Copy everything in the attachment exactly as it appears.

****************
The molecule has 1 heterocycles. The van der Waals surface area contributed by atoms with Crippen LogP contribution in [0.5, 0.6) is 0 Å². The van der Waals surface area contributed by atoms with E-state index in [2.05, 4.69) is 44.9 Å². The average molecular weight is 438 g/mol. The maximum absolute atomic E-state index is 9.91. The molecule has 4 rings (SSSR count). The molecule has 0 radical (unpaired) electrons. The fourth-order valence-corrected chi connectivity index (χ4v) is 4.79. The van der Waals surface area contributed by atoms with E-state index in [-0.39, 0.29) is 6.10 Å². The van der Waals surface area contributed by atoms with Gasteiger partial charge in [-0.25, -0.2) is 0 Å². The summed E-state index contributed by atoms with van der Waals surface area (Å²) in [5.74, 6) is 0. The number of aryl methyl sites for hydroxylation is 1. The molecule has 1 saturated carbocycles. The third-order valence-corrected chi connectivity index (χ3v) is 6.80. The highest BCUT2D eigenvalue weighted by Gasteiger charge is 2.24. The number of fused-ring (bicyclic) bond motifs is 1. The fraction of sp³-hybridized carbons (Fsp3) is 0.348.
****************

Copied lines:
The molecule has 1 heterocycles. The van der Waals surface area contributed by atoms with Crippen LogP contribution in [0.5, 0.6) is 0 Å². The van der Waals surface area contributed by atoms with E-state index in [2.05, 4.69) is 44.9 Å². The average molecular weight is 438 g/mol. The maximum absolute atomic E-state index is 9.91. The molecule has 4 rings (SSSR count). The molecule has 0 radical (unpaired) electrons. The fourth-order valence-corrected chi connectivity index (χ4v) is 4.79. The van der Waals surface area contributed by atoms with E-state index in [-0.39, 0.29) is 6.10 Å². The van der Waals surface area contributed by atoms with Gasteiger partial charge in [-0.25, -0.2) is 0 Å². The summed E-state index contributed by atoms with van der Waals surface area (Å²) in [5.74, 6) is 0. The number of aryl methyl sites for hydroxylation is 1. The molecule has 1 saturated carbocycles. The third-order valence-corrected chi connectivity index (χ3v) is 6.80. The highest BCUT2D eigenvalue weighted by Gasteiger charge is 2.24. The number of fused-ring (bicyclic) bond motifs is 1. The fraction of sp³-hybridized carbons (Fsp3) is 0.348.